Planning and managing virtual desktop pools

Virtual desktop pools make management easier, but you have to plan for them and remember that the way you create pools depends on your VDI platform.

Virtual desktop pools make managing virtual desktops and their settings easier, but setting up pools takes planning and is different for each kind of virtual desktop infrastructure (VDI).

Another thing to consider with virtual desktop pools is what fail-safes you have in place. If access to the pools becomes unavailable, then users can't get to their desktops and that can halt productivity until the pools are back online.

With the responses to these frequently asked questions, learn how to plan virtual desktop pools, create them with VMware View and Citrix XenDesktop and guard against failure.

What are virtual desktop pools?

A virtual desktop pool is a group of virtual desktops hosted on virtual machines (VMs) that are configured with the same settings and features.

Depending on the VDI software you use, you can deploy either dedicated or floating-assignment pools. Dedicated-assignment pools send the user to the same VM each time he logs on, so he can personalize the desktop and those changes will be saved when he logs off. In floating-assignment pools, all the users who connect to the VM see the same desktop, so they can't personalize their settings.

What are the benefits of pooling virtual desktops?

Pooling virtual desktops makes it easier to configure desktop settings and centralizes management. This setup also lets you deliver identical applications to groups of users, and you can automate virtual desktop provisioning. Finally, pooling makes patching and updating desktops easier, because you can simply apply the update to all your virtual desktops in a pool at once.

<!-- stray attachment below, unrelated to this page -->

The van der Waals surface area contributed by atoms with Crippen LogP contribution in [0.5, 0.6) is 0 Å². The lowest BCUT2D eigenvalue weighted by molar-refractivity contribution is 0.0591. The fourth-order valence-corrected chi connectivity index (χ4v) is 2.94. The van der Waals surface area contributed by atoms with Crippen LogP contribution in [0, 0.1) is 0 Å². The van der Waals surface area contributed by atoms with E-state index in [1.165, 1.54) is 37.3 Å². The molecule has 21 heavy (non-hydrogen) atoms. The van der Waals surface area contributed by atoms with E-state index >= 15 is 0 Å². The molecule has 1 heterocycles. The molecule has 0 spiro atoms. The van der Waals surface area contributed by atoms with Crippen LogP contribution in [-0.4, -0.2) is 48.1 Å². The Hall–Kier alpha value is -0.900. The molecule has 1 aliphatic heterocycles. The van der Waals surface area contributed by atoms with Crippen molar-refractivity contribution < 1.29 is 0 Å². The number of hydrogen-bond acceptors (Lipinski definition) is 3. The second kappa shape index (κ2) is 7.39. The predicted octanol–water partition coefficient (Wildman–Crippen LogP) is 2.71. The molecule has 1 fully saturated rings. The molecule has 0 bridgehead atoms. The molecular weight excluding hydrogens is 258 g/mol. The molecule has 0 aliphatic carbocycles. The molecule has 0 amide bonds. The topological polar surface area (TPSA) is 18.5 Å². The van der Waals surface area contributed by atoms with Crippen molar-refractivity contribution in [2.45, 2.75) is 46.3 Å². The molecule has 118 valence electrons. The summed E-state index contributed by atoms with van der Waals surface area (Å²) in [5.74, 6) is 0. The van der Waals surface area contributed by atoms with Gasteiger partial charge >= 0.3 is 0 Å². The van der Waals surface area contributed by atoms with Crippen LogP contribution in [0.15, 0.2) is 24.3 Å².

How do I plan for virtual desktop pool deployment?

You can use Active Directory settings and the OS images that you already have for various groups of users as the basis for planning virtual desktop pools. Once you know which applications and features each pool needs, build an image and do a limited beta test for each pool image and its apps. Consider where data is stored, if and how data is backed up and how you'll handle updates. Then you can roll out the pools using a phased-in approach.

How do I create virtual desktop pools in VMware View?

To create VMware View virtual desktop pools, use the View Administrator console. Through the Add Desktop wizard, you can choose to create an individual desktop pool, automated desktop pool, manual desktop pool or a Microsoft Terminal Services desktop pool -- plus, decide if the pool should be persistent or nonpersistent. The wizard also lets you control settings and use linked clone technology for the pooled virtual desktops. Pay attention to the steps for storing user data; it's usually best to store that data on a separate disk from the OS.

What about with Citrix XenDesktop?

With XenDesktop, you'll use the Setup Wizard to create virtual desktop pools. Before you start, you need to set up a VM template, define a desktop farm and allow that farm to access Active Directory. Choose the provisioning server vDisk and determine whether those desktops will live in the default organizational unit or a custom one. The configuration options and deployment process are pretty similar to VMware View's from here on out.

How do I build fault tolerance in Microsoft RDS virtual desktop pools?

If your virtual desktop pool fails, all the users associated to that pool lose access to their desktops, so it's important to build fault tolerance into your VDI deployment.

If you use gateway servers in a Remote Desktop Services pool, deploy parallel gateways and then use Domain Name System servers to load balance. If external users retry their connections enough times, they should be able to reach one of the servers. To deal with failure of a Hyper-V server, you can create a failover cluster or build a cluster that uses shared storage.

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